By Dr. Fortunate Sindisiwe Shabalala
Unbiased health systems are necessary for effective and efficient health care delivery. Their strength is fundamental to achieving universal health coverage, a target of the SDGs shared by 193 nations.
Unfortunately, a new Lancet Series on Gender Equality, Health, and Norms finds that health systems reflect and reinforce the gender biases and restrictive gender norms in society, and these biases and norms undermine the work of health systems and compromise the safety and well-being of providers – and the overall health of people and communities.
Restrictive gender norms – defined as social roles that are considered appropriate for people based on their actual or perceived sex – are reinforced in the system when health services prioritise care in ways consistent with traditional norms. This results in poor care for women, men and gender minorities, in ways that include valuing women based on their reproductive capacity and care provision for children; viewing men as strong, and thus, not in need of care; and defining both men and women strictly as heterosexual and cisgender. Men are often excluded from maternal and child health care, despite evidence of the importance of their inclusion – and research shows clinical resistance to men’s engagement in maternal and paediatric care, which reinforces restrictive, factually incorrect norms that men are not needed for maternal and child health.
Gender inequalities also manifest in the health care workforce, where men hold greater authority as health professionals, relative to women. The paradigm “men cure, women care” highlights the overwork, devaluation and abuse of women health care providers. Globally, women remain least represented at the top of the medical hierarchy among ministers and physicians, and are most represented at the bottom as nurses, nurse midwives and community health workers (CHWs). While CHWs play an integral role in supporting the health system’s reach and impact for socially marginalised groups, typically in their own communities, these positions continue to range from low-paid, to incentivised, to unpaid. Challenges of overwork and abuse manifest in work stress, job dissatisfaction, and burnout, resulting in poorer quality of care and even abuse of patients and poorer patient outcomes.
Yet the Series also finds that health systems can change. Health systems can be disrupted using gender transformative approaches operating outside health systems, through social and economic policies supportive of gender equality; within health systems, via support, value and safety for workers; and with health systems, through social and community accountability – to alter restrictive gender norms and reduce gender inequalities. Gender transformative approaches can help address gender inequalities within health systems by including increasing representation of women physicians to improve better health outcomes; acknowledging that gender parity alone does not mean equal treatment, pay or opportunity; increasing community respect and support of frontline workers to improve productivity and impact; and improving institutional support and respect for nurses to improve quality of care.
Finally, those working to change health systems should align and ally with social movements, community activism and collective efforts for change and accountability. Women’s movements and social movements that target gender roles have gained traction, bringing gendered health policy improvements, as with the expansion of reproductive rights in Ireland and the strengthening of the criminal justice system’s response to rape in India. Community organising and self-help groups can increase health care access and improve health provider responsiveness as evidenced by the transformative work in the National Rural Livelihood Mission as well as work with self-help groups in Bihar, India.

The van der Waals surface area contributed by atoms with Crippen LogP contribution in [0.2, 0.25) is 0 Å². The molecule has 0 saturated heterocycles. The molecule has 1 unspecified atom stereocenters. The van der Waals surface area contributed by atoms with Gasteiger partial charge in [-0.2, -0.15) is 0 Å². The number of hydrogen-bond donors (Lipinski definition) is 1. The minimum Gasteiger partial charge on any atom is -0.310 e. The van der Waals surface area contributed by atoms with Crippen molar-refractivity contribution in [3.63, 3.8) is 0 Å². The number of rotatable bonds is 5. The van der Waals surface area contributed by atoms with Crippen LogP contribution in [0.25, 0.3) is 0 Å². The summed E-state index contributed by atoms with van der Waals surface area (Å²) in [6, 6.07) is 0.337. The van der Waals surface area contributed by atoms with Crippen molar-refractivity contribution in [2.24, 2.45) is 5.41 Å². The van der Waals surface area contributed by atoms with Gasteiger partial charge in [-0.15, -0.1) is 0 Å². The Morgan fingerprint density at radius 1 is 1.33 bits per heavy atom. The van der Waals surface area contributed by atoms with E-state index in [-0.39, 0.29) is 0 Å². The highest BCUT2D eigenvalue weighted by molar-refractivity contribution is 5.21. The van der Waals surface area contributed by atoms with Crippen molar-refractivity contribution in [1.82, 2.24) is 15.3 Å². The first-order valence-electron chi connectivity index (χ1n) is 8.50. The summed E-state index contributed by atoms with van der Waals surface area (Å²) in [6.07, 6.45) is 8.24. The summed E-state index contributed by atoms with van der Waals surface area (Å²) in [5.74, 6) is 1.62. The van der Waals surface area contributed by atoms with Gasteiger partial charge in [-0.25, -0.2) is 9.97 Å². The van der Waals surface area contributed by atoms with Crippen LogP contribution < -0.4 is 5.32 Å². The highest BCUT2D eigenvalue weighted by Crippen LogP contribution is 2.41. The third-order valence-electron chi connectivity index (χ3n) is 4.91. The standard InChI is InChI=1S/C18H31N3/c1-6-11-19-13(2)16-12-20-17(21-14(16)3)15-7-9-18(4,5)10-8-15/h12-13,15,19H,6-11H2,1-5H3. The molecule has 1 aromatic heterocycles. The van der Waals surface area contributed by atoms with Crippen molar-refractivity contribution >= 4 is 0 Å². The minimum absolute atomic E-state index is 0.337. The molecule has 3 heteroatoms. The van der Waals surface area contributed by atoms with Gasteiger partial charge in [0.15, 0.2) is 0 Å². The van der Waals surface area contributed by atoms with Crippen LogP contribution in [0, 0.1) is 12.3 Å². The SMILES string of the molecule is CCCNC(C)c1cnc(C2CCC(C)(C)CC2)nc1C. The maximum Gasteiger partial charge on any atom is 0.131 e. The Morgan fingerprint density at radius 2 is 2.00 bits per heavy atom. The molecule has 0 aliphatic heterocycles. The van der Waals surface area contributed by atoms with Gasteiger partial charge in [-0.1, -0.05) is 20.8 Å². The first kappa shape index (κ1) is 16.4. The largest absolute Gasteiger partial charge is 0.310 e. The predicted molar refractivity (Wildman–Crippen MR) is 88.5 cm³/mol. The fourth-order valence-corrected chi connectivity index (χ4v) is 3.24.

This evidence suggests that we need to go beyond seeing gender equality as an ‘add on’ – and instead see it as a fundamental factor that predetermines and shapes health systems and outcomes. We need to rethink our models, which at their core reflect our collective aspirations of what health systems are meant to deliver. We need to make our aspirations around gender equality explicit – from policy, to administration, to service provision – and evaluate and assess progress against these values. Drawing from research in this Series, and building on prior work, we put forward a set of aspirations for gender equitable health systems, that:
1. Reflect and reinforce a gender equitable society;
2. Address gender norms and root causes of inequalities, across the life course;
3. Provide equal opportunity for healthcare professionals of all genders to enter, thrive, and advance within health systems;
4. Ensure equal access and usage of high-quality health services by people of all genders, unimpeded by financial, social and geographic barriers; and
5. Commit to being held accountable to address gender inequalities at all levels.
We must take steps immediately — at the societal and political level — to transform the way gender is reflected in our health systems. Health systems must be held accountable to address gender inequalities and restrictive gender norms. Given the persistence of restrictive gender norms within systems – even with progressive policies and programs – innovative approaches are needed. The global health community needs to see themselves as an integral part of this broader social reform.
Dr. Fortunate Sindisiwe Shabalala is a Senior Lecturer & Head of Department, Faculty of Health Sciences, University of Eswatini.
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Publish date : 2019-06-03 15:15:18